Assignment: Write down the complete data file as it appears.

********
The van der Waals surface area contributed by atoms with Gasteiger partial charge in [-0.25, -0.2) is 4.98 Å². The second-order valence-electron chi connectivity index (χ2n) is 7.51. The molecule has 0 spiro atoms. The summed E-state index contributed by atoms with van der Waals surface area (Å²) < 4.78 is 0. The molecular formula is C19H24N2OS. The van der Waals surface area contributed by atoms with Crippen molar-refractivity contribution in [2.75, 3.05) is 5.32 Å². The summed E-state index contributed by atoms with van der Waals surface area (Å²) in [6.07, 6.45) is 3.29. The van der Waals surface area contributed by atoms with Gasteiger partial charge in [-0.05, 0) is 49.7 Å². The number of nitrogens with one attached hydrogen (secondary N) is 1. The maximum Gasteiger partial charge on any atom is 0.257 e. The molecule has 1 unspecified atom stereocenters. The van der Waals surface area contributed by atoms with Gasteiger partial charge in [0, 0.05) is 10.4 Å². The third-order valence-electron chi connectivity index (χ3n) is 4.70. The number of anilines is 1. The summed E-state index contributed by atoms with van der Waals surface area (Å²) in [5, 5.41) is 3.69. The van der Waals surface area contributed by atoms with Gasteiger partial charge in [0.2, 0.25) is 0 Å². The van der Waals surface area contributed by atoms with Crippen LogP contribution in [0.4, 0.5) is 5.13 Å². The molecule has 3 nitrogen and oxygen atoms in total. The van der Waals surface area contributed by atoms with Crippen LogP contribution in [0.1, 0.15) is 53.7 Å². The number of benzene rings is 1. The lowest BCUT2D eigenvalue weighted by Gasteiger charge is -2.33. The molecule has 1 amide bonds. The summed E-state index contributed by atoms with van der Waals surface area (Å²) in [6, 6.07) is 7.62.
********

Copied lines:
The van der Waals surface area contributed by atoms with Gasteiger partial charge in [-0.25, -0.2) is 4.98 Å². The second-order valence-electron chi connectivity index (χ2n) is 7.51. The molecule has 0 spiro atoms. The summed E-state index contributed by atoms with van der Waals surface area (Å²) < 4.78 is 0. The molecular formula is C19H24N2OS. The van der Waals surface area contributed by atoms with Crippen molar-refractivity contribution in [2.75, 3.05) is 5.32 Å². The summed E-state index contributed by atoms with van der Waals surface area (Å²) in [6.07, 6.45) is 3.29. The van der Waals surface area contributed by atoms with Gasteiger partial charge in [-0.05, 0) is 49.7 Å². The number of nitrogens with one attached hydrogen (secondary N) is 1. The maximum Gasteiger partial charge on any atom is 0.257 e. The molecule has 1 unspecified atom stereocenters. The van der Waals surface area contributed by atoms with Gasteiger partial charge in [0, 0.05) is 10.4 Å². The third-order valence-electron chi connectivity index (χ3n) is 4.70. The number of anilines is 1. The summed E-state index contributed by atoms with van der Waals surface area (Å²) in [5, 5.41) is 3.69. The van der Waals surface area contributed by atoms with Gasteiger partial charge in [0.2, 0.25) is 0 Å². The van der Waals surface area contributed by atoms with Crippen LogP contribution in [0.4, 0.5) is 5.13 Å². The molecule has 3 nitrogen and oxygen atoms in total. The van der Waals surface area contributed by atoms with Crippen LogP contribution in [0.1, 0.15) is 53.7 Å². The number of benzene rings is 1. The lowest BCUT2D eigenvalue weighted by Gasteiger charge is -2.33. The molecule has 1 amide bonds. The summed E-state index contributed by atoms with van der Waals surface area (Å²) in [6, 6.07) is 7.62.